You might not know this, but dog allergies are one of the top reasons dogs are euthanized. That’s because treating allergies is expensive and rarely works. And nobody likes to see their dog suffer.
Itchy skin, hot spots, anal glands, ears or feet, digestive problems and chronic diarrhea … these allergy symptoms can make life miserable for your dog and for you. And the drugs your vet wants your dog to take will make them worse over time …
The good news is there are natural options that will give your dog some allergy relief.
Why Conventional Drugs Don’t Work
The drugs vets give suppress important parts of your dog’s immune system. This might reduce your dog’s reaction to allergens … but it disables his immune system. This means cancer cells, viruses and bacteria can grow unchecked in your dog. There’s no functional immune system to find and destroy harmful invaders.
So the benefit of your dog’s allergy drugs comes at a very high cost to your dog. It’s a price you don’t want to pay.
What About Allergy Diets?
If your dog needs relief from his allergies, your vet will probably recommend expensive prescription dog foods. But according to pet food formulator Meg Smart DVM PhD, these diets contain a lot of harmful ingredients that can make your dog’s allergies worse.
One of these harmful ingredients is hydrolyzed protein. The process needed to make these hydrolyzed proteins is the problem as it creates monosodium glutamate (MSG) … and MSG can cause brain damage. According to Dr Smart, hydrolyzed proteins have not been effective in fighting allergies in clinical trials … and have even caused more skin problems.
Most allergy or hypoallergenic dog foods are also full of starch … and starch aggravates allergy symptoms. Finally, most prescription dog foods your vet recommends contain low quality oils … that become rancid. And they contain fillers like powdered cellulose … which is basically sawdust.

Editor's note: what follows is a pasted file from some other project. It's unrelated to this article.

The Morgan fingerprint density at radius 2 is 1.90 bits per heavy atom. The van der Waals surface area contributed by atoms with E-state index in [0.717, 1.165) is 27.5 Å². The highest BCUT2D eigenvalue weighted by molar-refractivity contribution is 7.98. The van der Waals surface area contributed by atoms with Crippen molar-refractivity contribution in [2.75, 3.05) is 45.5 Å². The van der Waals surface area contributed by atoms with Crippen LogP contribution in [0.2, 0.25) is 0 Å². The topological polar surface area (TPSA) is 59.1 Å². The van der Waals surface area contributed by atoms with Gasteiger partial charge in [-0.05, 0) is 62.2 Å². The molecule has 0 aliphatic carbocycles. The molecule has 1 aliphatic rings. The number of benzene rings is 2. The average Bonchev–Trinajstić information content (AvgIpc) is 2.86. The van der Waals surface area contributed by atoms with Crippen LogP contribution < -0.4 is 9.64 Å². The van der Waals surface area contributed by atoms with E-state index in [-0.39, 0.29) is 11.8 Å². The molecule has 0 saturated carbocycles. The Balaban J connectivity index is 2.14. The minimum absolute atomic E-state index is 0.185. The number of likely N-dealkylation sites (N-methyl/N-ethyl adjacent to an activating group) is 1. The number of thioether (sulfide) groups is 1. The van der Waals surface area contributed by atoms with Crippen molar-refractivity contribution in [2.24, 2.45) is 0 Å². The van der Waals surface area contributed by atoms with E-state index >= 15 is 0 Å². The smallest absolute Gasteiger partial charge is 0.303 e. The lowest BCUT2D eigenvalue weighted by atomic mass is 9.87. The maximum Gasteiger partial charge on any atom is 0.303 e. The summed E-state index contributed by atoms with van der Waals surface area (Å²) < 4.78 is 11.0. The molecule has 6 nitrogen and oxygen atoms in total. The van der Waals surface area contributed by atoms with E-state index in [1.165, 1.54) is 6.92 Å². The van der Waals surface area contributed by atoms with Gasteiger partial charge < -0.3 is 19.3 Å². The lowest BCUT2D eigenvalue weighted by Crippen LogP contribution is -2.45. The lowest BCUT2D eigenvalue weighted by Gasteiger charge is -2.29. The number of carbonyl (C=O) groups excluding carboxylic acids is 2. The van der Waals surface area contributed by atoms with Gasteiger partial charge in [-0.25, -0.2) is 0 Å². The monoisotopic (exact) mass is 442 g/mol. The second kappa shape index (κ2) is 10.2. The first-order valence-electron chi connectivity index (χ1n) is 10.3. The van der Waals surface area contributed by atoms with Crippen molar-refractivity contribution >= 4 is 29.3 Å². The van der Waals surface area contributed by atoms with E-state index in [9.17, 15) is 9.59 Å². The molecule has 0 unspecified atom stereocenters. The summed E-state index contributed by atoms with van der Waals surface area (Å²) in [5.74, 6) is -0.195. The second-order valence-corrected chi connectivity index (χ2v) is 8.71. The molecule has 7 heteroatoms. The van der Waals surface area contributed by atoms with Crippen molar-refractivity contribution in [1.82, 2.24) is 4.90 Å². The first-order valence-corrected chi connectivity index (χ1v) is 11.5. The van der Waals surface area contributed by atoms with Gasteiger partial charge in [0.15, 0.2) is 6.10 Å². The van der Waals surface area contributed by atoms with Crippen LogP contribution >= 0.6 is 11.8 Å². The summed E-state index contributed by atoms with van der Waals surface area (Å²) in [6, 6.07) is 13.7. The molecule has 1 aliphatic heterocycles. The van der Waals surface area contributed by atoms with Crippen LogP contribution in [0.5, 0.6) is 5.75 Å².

Instead of prescription allergy diets, Dr Smart recommends preparing your own dog food. Then you know exactly what’s in it.
So, if you want to actually fix your dog’s allergies long term … without the harmful side effects, then check out these top natural options for allergy relief for dogs:
Natural Remedies For Dog Allergies
Let’s go through the list, from most effective to least effective.
But with that said, not every dog responds to the same remedies. You might need to combine or change remedies to start seeing changes in your dog.
# 1 Colostrum And Dog Allergies
Colostrum is naturally found in mother’s first milk. It plays a vital role in developing the newborn’s immune system and digestive tract. But colostrum can help adult animals too (and for more than just allergies). Colostrum contains an component called proline-rich polypeptide (PRP) (6).